However, parents don’t feel that the governing body ‘has taken the necessary time or actions to consider alternative options’, according to Steven Bush, who spoke at today’s meeting. He questioned why the governors didn’t start consulting until May when an informal decision had been taken in December 2016 and also said that it offered an opportunity for the local authority to explore options for alternative education.

“Closure at the end of December 2017 is clearly not based on the wellbeing of the children,” Mr Bush added.

“Continuing to the end of the academic year would give the children the continuity they deserve and allow other options to be fully explored.”

In a statement provided by local ward member, Coun Jeff Watson, he suggested that a delay to the summer should be considered if closure is to be approved and Mr Johnson confirmed that the committee and the cabinet should certainly consider if it was appropriate. And this was the feeling of a majority of the members.

Councillor Deidre Campbell said: “It’s wrong to uproot children in the middle of the winter.”

Concerns were also raised that the Church of England has not responded formally, although Mr Johnson will ask again prior to the cabinet meeting next week.

A ‘very disappointed’ Mr Bush said: “The church has washed its hands of the school.”

There are places available for the eight pupils across the other first and primary schools in the Coquet Partnership.

If the closure is approved, part of Acklington’s catchment area would be incorporated into Broomhill First School’s as the nearest school (1.3 miles) and part would be incorporated into that of Warkworth CofE Primary School as the closest Church of England school offering primary education (2.9 miles).

The council would guarantee transport to these schools for eligible pupils.

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ACKLINGTON SET TO LOSE SCHOOL

The following article was published by the Northumberland Gazette on 26th October 2017

  

Northumberland is set to lose one of its rural first schools at the end of the year, with the decision to be signed off at the start of next month.

A report to Tuesday’s meeting of the county council’s family and children’s services committee, which then goes to the cabinet for a decision on Tuesday, November 7, recommends approving the closure of Acklington CofE First School.

This is in line with what was put forward by the governing body and means the school would close its doors for the final time at the end of December.

Despite the first school becoming part of the James Calvert Spence College hard federation in 2015 to support it and reduce overheads, the falling pupil numbers meant the governors launched a consultation on closure in May.

At that time, there were 13 pupils on roll, but that has now fallen to just eight.

There are places available for the eight across the other first and primary schools in the Coquet Partnership.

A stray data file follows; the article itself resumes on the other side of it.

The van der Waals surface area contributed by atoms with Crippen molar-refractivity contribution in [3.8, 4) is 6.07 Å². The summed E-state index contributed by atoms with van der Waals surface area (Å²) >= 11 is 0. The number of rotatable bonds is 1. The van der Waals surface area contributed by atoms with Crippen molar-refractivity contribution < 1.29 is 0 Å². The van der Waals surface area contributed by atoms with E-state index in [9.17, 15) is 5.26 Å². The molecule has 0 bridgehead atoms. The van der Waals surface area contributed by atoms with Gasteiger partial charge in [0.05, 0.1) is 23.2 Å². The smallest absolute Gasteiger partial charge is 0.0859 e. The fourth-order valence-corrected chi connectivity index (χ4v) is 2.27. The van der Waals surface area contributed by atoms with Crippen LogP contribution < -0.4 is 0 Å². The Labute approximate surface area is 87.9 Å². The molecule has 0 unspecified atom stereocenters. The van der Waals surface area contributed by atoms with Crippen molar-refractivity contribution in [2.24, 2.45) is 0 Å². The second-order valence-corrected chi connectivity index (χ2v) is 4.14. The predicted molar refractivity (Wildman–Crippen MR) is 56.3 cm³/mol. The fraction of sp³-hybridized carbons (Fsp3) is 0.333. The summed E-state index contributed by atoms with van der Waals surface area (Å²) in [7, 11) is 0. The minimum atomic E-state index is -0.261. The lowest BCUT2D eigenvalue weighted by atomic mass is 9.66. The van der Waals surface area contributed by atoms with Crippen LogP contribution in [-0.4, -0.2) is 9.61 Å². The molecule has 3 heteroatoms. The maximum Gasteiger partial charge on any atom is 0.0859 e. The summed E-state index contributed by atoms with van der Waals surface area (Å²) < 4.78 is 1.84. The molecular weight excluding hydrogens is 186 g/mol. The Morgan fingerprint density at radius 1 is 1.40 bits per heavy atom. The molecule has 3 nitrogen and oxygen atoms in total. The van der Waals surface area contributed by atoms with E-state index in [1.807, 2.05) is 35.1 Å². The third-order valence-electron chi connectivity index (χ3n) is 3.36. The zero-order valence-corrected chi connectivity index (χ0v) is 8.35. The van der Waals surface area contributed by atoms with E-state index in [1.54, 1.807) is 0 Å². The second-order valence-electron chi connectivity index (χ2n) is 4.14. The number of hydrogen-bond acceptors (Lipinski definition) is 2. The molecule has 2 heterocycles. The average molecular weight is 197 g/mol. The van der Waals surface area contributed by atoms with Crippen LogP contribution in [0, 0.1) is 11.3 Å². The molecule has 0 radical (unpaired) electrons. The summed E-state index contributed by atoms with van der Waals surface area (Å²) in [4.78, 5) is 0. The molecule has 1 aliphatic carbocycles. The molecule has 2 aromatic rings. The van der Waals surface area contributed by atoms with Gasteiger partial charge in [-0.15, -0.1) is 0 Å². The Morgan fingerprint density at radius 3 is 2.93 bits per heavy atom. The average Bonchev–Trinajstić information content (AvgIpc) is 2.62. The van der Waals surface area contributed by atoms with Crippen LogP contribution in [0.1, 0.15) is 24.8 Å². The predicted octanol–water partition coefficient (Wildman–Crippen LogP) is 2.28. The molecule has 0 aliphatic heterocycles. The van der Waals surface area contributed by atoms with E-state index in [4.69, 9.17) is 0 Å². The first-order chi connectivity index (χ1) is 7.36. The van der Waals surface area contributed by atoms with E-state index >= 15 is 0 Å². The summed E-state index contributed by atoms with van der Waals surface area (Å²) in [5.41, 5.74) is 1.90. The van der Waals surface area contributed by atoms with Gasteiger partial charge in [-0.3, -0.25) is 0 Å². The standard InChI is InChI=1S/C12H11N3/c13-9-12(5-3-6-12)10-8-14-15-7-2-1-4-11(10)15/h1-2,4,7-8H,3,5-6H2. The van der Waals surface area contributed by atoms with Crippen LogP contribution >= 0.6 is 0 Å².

If the closure is approved, part of Acklington’s catchment area would be incorporated into Broomhill First School’s as the nearest school (1.3 miles) and part would be incorporated into that of Warkworth CofE Primary School as the closest Church of England school offering primary education (2.9 miles).

The council would guarantee transport to these schools for eligible pupils.

A consultation is also currently ongoing over proposals to close Belford Middle School and convert the village first school into a primary school, again due to viability conerns related to falling pupil numbers.

Mike Parker, director of SCHOOLS NorthEast, said: “All schools are under increasing pressure in the current system.

Rural schools serving isolated and sparse communities, in particular, are facing huge challenges in areas such as funding and school-to-school support.

“Statistics show that non-salaried expenditure in schools range from 10 per cent to 25 per cent of their budget, so schools with smaller pupil numbers have higher maintenance costs in comparison to schools with higher pupil numbers, such as those in rural communities.

“It must be said that there are some exceptional rural schools in our region and they are doing incredibly well despite the circumstances.

However, issues such as school closures will ultimately increase if the Government continues to fail to recognise the additional support isolated communities, and the schools within them, need.”
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LAST DITCH BID TO SAVE UNDER-THREAT SCHOOL

The following article was published by ChronicleLive on 29th September 2017

 

Parents are considering a radical form of teaching in a last-ditch bid to save an under-threat school.

Acklington C of E First School, in Northumberland, is set to close in December if it can’t be rescued.

Already one of the smallest schools in the country, the uncertainty over the school’s future drove three pupils away at the start of this term, while no new pupils joined the reception class, leaving just eight enrolled.

Bosses James Calvert Spence College Federation, who took over governance of the school in 2015, say it is no longer financially viable, and is draining resources from larger schools.